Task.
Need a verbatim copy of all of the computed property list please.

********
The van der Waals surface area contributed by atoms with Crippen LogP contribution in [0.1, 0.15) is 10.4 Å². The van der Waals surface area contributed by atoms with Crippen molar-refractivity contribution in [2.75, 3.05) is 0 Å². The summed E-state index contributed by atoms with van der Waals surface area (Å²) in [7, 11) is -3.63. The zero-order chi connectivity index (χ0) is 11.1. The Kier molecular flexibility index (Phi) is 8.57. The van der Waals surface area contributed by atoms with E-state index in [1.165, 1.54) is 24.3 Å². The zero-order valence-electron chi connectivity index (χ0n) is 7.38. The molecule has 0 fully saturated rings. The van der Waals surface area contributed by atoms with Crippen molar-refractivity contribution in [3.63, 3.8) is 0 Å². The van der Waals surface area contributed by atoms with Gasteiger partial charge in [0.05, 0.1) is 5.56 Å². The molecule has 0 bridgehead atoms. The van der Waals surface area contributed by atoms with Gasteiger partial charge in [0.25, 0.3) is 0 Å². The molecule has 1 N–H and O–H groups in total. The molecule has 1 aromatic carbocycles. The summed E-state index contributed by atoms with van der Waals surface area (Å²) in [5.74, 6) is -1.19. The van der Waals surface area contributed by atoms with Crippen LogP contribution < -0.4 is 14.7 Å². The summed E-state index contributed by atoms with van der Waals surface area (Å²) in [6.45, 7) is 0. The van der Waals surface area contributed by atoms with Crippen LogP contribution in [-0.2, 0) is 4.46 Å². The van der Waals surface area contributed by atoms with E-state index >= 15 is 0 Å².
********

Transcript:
The van der Waals surface area contributed by atoms with Crippen LogP contribution in [0.1, 0.15) is 10.4 Å². The van der Waals surface area contributed by atoms with Crippen molar-refractivity contribution in [2.75, 3.05) is 0 Å². The summed E-state index contributed by atoms with van der Waals surface area (Å²) in [7, 11) is -3.63. The zero-order chi connectivity index (χ0) is 11.1. The Kier molecular flexibility index (Phi) is 8.57. The van der Waals surface area contributed by atoms with E-state index in [1.165, 1.54) is 24.3 Å². The zero-order valence-electron chi connectivity index (χ0n) is 7.38. The molecule has 0 fully saturated rings. The van der Waals surface area contributed by atoms with Crippen molar-refractivity contribution in [3.63, 3.8) is 0 Å². The van der Waals surface area contributed by atoms with Gasteiger partial charge in [0.05, 0.1) is 5.56 Å². The molecule has 0 bridgehead atoms. The van der Waals surface area contributed by atoms with Gasteiger partial charge in [0.25, 0.3) is 0 Å². The molecule has 1 N–H and O–H groups in total. The molecule has 1 aromatic carbocycles. The summed E-state index contributed by atoms with van der Waals surface area (Å²) in [5.74, 6) is -1.19. The van der Waals surface area contributed by atoms with Crippen LogP contribution < -0.4 is 14.7 Å². The summed E-state index contributed by atoms with van der Waals surface area (Å²) in [6.45, 7) is 0. The van der Waals surface area contributed by atoms with Crippen LogP contribution in [-0.2, 0) is 4.46 Å². The van der Waals surface area contributed by atoms with E-state index >= 15 is 0 Å².